No. 8 Clemson can't lose focus against Maryland
When Clemson coach Dabo Swinney looks at Maryland, he doesn't see a sub-.500 team embroiled in a quarterback controversy and struggling to find an identity under a first-year coach.
Swinney sees danger.
The No. 8 Tigers have every reason to be fearless heading into Saturday night's Atlantic Coast Conference game against the Terrapins. Off to its best start in 11 years, Clemson (6-0, 3-0) whisked through a stretch of three straight games against Top 25 teams before blowing away Boston College past week.
''I'm proud of them,'' Swinney said the Tigers. ''They're getting better.''
Maryland (2-3, 1-1) has dropped three of its last four in coach Randy Edsall's first season at the school. The lone win during that stretch came against FCS foe Towson, and the Terps led that game by only 7-3 at halftime.
Although Maryland played well last week against then-No. 13 Georgia Tech, the Terps emerged from the game without a bona fide starter at quarterback. Danny O'Brien struggled in a third consecutive start and was replaced by sophomore C.J. Brown, who ran for a 77-yard touchdown and produced 13 second-half points in a 21-16 defeat.
Edsall won't announce his starter until just before kickoff, but between them they've totaled seven interceptions and only five touchdown passes.
So what's Swinney worried about?
''You have to guard against distractions,'' he said. ''It's easy to lose your focus and get complacent. You start reading your press clippings and listen to everyone tell you how good you are. Teams lose their focus and their humility and then they lose.''
Noting that the Terrapins beat Miami and hung tight with West Virginia and Georgia Tech, Swinney said, ''They're very capable. We're going to have to play very well.''
Swinney's concern has spread to offensive coordinator Chad Morris, who wasn't satisfied even after watching the Tigers ring up 500 yards in offense against Boston College.
''All you have to do is turn the film on to show we still have room for improvement,'' said Morris, who has no intention of allowing the Tigers to lose focus while preparing to face the 10th-ranked defense in the 12-team ACC.
''The one thing I'll definitely do is bust their balloon if I have any indication of that,'' he said.
Edsall hesitated naming his starting quarterback in part because he wanted to keep Swinney and the Tigers guessing. But Swinney expects the Terrapins to try to run, in part because their quarterbacks completed only five passes last week.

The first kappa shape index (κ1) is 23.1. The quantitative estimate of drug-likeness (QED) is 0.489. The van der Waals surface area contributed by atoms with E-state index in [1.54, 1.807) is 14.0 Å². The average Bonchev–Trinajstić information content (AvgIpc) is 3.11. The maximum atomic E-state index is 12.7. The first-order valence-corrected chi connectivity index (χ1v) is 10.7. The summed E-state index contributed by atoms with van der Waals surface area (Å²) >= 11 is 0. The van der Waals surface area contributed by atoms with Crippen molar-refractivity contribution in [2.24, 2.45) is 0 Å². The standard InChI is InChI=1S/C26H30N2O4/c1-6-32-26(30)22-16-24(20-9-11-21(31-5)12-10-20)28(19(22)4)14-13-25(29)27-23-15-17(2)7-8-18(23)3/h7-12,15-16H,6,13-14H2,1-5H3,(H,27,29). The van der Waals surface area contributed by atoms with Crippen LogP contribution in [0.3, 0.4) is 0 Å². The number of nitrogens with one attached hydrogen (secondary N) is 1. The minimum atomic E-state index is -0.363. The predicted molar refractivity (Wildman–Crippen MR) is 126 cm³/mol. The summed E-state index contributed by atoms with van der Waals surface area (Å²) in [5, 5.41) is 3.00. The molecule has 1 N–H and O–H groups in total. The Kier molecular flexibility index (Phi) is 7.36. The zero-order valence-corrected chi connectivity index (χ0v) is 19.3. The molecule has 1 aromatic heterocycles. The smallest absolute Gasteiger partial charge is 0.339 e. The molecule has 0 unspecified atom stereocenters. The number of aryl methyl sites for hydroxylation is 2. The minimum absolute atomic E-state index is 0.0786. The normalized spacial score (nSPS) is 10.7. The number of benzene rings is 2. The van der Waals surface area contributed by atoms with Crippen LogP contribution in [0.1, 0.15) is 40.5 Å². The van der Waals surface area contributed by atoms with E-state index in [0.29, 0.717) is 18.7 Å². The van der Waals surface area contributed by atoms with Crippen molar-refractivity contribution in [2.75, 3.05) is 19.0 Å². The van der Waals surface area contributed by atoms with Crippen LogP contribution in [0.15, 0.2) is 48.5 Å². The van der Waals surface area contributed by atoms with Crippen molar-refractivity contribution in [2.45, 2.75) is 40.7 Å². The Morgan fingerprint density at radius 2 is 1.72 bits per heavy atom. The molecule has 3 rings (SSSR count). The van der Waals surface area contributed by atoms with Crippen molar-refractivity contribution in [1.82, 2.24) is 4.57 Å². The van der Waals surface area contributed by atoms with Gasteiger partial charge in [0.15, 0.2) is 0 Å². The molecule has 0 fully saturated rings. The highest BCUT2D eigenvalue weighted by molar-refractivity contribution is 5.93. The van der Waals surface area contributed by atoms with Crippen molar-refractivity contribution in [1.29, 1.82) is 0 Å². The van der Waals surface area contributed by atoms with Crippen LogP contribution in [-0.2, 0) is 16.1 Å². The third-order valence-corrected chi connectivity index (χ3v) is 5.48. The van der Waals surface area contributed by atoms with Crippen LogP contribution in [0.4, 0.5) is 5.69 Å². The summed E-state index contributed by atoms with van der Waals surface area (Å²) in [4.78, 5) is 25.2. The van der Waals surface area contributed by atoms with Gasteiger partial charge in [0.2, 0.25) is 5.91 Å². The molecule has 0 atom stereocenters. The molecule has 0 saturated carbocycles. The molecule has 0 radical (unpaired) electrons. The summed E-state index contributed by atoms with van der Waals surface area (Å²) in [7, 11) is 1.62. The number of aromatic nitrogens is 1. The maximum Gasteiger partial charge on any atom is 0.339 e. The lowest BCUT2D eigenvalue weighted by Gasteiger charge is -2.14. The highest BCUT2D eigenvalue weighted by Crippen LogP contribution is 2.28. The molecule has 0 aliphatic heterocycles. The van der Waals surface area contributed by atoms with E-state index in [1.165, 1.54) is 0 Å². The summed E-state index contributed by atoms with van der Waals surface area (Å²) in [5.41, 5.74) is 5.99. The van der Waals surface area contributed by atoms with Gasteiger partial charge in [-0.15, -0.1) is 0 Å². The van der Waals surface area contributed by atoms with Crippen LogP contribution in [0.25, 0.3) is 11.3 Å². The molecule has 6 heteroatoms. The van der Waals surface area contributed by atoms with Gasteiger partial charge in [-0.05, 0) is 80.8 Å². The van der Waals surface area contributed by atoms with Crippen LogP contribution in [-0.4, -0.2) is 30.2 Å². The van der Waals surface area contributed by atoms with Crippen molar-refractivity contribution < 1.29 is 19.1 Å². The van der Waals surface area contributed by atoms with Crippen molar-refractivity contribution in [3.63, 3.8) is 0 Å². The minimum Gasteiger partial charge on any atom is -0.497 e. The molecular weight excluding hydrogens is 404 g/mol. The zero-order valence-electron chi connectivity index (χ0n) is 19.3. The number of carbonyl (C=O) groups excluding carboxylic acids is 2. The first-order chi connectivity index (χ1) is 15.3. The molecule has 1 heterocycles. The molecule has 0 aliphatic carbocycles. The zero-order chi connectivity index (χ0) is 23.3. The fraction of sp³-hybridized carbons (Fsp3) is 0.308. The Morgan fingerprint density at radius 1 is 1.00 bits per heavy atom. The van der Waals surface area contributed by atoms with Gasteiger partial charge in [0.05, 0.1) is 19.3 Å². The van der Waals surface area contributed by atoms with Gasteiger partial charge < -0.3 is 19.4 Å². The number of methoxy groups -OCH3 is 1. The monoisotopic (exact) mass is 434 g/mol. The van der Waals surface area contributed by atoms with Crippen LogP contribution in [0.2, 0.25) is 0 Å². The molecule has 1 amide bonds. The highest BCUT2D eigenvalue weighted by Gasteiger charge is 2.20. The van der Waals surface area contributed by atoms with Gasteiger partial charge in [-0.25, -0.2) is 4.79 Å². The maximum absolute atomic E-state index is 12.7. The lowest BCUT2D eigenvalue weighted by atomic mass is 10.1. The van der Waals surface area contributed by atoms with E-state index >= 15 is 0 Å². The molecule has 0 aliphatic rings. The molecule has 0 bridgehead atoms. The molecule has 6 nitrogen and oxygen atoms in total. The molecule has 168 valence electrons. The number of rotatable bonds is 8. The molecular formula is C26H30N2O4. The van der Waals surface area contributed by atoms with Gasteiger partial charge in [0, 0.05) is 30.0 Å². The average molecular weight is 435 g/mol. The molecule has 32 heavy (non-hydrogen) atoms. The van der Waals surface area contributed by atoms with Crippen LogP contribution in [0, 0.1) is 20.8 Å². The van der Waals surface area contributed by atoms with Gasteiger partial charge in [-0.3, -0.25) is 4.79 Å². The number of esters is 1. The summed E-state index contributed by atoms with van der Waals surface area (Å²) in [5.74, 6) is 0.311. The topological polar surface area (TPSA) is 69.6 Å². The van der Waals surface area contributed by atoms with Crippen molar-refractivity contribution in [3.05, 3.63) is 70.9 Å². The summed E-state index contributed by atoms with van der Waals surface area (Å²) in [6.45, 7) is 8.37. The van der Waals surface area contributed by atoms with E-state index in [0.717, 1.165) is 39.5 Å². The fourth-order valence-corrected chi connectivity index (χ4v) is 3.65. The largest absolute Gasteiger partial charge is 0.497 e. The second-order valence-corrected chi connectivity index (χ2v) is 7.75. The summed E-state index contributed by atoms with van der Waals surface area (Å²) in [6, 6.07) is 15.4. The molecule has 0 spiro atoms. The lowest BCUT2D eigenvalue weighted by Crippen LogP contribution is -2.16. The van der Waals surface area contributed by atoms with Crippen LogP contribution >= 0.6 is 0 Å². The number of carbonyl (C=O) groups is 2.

Controlling the ball will also help keep it away from Clemson. Maryland limited Georgia Tech to a season-low 386 yards last behind a 20-tackle performance by lineman Joe Vellano. But success against the Yellow Jackets' triple-option does not necessarily mean the Terps can handle the Tigers' more versatile attack.
''They run more of a prostyle up front,'' Vellano said. ''They're going to hit you and pound the ball at you. There's no doubt they can put up points. They have a lot of athletes over there and they have a big offensive line. It's more what we're used to every week; we kind of have to go back to our mentality and the way we play, so I think that's a positive.''
The Terps will have a tough time chasing down quarterback Tajh Boyd, who hurt his hip on the first series of the third quarter last week but is expected to start Saturday. Boyd leads the ACC in total offense, averaging 310.3 yards per game, and has tossed 15 touchdown passes compared to only two interceptions.
''The thing that impresses me the most is that he can throw the ball,'' Maryland defensive tackle A.J. Francis said. ''There are a lot of guys that run as well as he does, that can't throw it as well as he does, and he can really throw the ball. He reminds me of like a bigger version of (former North Carolina State quarterback) Russell Wilson in that aspect. I played against Russell for two years, and he was definitely tough to handle. So I know we have to be ready to play this week with a guy of that capability.''
It's homecoming for the Terrapins, which is a bit of a surprise considering that most schools usually schedule lesser opponents for the occasion. But Vellano likes the idea of playing unbeaten Clemson under the lights.
''There are going to be a lot of people at this game'' he said, ''and nothing would be better than pulling off an upset.''